Steve Henkel collected information for decades before compiling this fascinating compendium on fiberglass cruising sailboats sold in the U.S. Nearly all of the boats get a full page, with roughly half of each page devoted to plans. The 8½ x-11 inch format is large enough to make the plans accessible, and Henkel shows us a sail plan, a full hull profile from abeam, and an interior plan for each boat. Each review includes Henkel’s own opinion of the boat’s best and worst features, and data for several comparable boats. The book is organized in six sections, according to boat length, so comparison is easy. Henkel uses length on deck to categorize the boats.

An unusual amount of data is included. In addition to the typical data, Henkel gives the boat’s designer, the most prominent manufacturer, years of production, sail area, tank capacities, bridge clearance, PHRF rating, hull speed, and headroom. He developed a “space index” that estimates the total cabin space, and gives ratings for motion underway based on Ted Brewer’s comfort ratio. In some cases, Henkel has measured from the manufacturer’s drawings to supply or correct information. An introductory chapter does a fine job of discussing the measurements and their meaning.

Henkel, one of the founders of the short-lived Sailor magazine, has been writing about sailing since 1971 and has owned 23 different boats. In this book he includes lists of boats that he thinks are particularly well suited for various kinds of sailing. There is an informative chapter discussing boat character and the pros and cons of various features (tiller vs. wheel, outboard vs. inboard, full keel vs. fin, etc.). Oddly, this information follows the reviews, though it seems better suited for a place at the beginning.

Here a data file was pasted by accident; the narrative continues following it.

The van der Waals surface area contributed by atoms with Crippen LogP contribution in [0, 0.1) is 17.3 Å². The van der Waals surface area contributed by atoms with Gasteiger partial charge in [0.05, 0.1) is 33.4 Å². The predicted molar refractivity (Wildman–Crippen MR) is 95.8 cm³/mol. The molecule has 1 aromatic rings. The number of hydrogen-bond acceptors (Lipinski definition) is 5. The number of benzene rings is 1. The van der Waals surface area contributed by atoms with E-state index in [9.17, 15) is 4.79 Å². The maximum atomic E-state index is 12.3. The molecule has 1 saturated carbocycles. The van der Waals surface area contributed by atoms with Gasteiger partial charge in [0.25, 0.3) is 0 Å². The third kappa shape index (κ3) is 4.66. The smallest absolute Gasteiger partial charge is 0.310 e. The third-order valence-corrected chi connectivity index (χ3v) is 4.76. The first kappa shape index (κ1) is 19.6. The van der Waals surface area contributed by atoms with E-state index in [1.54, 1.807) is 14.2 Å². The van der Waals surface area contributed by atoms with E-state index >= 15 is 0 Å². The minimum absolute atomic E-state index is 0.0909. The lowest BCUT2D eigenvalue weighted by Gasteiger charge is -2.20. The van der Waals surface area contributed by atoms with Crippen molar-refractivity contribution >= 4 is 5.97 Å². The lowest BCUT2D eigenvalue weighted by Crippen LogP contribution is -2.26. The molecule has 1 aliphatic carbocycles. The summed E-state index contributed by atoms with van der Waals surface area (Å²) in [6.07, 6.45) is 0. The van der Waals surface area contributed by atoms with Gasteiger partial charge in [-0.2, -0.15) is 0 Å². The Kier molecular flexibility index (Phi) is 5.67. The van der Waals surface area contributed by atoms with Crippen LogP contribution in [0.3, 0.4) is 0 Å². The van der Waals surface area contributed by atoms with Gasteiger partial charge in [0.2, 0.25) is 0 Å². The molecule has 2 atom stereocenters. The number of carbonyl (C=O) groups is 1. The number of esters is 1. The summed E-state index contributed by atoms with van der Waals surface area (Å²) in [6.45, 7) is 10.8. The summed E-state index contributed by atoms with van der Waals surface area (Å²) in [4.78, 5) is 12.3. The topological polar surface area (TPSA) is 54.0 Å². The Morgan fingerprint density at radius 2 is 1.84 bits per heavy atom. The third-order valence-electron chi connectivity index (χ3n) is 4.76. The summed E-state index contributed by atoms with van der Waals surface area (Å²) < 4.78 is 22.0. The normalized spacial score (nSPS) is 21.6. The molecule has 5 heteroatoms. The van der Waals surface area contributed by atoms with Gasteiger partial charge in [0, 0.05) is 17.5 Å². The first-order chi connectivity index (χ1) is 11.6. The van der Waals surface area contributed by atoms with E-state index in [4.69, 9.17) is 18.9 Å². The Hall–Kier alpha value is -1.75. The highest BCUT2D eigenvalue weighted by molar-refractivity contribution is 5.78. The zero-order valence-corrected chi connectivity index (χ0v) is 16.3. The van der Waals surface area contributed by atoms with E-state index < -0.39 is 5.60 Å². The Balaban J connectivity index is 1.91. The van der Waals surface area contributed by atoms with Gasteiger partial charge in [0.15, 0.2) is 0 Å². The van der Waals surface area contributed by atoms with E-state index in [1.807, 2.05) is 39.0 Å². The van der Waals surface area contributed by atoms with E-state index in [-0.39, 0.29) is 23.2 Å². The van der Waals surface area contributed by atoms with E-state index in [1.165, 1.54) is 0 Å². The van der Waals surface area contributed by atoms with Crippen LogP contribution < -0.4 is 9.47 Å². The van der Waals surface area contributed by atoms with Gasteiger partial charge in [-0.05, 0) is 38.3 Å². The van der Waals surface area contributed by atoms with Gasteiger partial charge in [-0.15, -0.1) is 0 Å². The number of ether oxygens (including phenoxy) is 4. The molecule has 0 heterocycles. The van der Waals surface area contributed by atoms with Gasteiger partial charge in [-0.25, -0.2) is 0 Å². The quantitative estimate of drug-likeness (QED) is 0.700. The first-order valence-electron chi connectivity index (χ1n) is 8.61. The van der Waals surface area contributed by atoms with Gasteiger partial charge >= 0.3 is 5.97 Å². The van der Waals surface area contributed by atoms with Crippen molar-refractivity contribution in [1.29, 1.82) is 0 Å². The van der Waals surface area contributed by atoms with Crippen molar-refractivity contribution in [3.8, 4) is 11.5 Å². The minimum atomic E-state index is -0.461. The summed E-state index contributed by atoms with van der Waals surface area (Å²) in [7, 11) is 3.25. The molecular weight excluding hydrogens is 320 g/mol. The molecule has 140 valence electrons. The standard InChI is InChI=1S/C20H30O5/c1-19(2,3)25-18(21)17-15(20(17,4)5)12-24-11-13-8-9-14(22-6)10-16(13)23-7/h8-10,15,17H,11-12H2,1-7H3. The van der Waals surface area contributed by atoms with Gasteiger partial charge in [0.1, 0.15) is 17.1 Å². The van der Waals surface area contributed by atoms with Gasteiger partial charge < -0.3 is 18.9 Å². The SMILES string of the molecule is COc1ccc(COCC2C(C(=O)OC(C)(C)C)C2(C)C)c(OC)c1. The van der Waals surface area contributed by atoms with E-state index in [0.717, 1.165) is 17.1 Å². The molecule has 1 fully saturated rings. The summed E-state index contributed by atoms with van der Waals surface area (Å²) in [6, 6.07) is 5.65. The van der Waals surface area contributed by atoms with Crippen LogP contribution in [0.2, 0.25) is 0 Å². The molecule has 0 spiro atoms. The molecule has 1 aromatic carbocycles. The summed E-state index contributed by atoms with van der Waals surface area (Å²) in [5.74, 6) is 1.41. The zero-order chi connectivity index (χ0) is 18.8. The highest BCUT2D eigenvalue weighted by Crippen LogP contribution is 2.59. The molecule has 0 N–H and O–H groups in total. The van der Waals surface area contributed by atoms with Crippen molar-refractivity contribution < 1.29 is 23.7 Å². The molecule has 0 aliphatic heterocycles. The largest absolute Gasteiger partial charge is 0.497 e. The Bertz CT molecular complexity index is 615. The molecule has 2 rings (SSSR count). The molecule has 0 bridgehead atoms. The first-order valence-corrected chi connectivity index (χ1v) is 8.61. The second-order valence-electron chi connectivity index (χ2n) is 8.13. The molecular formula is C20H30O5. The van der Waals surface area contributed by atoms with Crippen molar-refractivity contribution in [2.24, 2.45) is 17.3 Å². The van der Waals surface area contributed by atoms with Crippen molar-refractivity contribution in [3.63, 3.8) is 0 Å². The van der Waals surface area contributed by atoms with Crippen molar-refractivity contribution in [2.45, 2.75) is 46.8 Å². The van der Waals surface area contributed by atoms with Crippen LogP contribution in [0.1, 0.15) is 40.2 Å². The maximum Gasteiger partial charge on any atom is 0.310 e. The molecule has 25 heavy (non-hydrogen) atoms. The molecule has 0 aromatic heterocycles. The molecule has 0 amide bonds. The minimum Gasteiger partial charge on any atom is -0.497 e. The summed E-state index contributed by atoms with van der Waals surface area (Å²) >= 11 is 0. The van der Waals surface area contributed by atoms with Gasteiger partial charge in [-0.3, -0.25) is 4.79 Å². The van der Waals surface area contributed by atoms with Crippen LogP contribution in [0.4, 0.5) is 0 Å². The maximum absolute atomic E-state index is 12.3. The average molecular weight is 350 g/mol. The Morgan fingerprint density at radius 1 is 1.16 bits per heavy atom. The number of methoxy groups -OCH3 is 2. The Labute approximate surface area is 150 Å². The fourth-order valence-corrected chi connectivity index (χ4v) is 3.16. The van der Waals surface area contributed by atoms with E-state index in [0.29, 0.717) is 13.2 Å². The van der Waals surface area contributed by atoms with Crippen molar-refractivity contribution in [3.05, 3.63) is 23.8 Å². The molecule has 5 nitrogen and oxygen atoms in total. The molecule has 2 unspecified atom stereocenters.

This book would be improved if Henkel’s generalizations were pulled from individual reviews and blended into the chapter on boat character. The 76 photos at the back of the book seem to be an afterthought, with no indication in the corresponding boat reviews that a photo is included. Regrettably, some of the drawings, apparently taken from the marketing materials of the manufacturers, are not clear enough so that all of the notes can be read or the details discerned. In a perfect world, the drawings would have been redone and sometimes simplified for clarity.

In general, however, the book is a rich addition to the literature. It’s absorbing simply to read the reviews and contemplate the unfolding design trends in cruising boats. Only sixty years have elapsed since fiberglass boats were introduced, but the evolution of hull design — including changes in keel and rudder shapes — has been significant. Sail plans, to a lesser extent, have also changed. Henkel’s work shows that, despite trends, a few makers have continued to sell slower but more sea-kindly hull designs, as well as interesting alternatives to sloop and cutter rigs. The design of the Cape Cod Marlin, for example, a 23-foot full-keeled sloop, reaches back to Nathanael Herreshoff, who died in 1938. The boat’s lines and sail plan were revised by Herreshoff’s son, Sidney, and when introduced in 1957, the Marlin was one of the first fiberglass boats to appear on the market. Interestingly, it is still being made by Cape Cod Shipbuilding.

Henkel has completed another volume, covering cruising boats 26- to 31-feet in length, which International Marine hopes to publish in the future.

The Sailor’s Book of Small Cruising Sailboats: Reviews and Comparisons of 360 Boats Under 26 Feet by Steve Henkel (International Marine/McGraw Hill, 2010, 412 pages)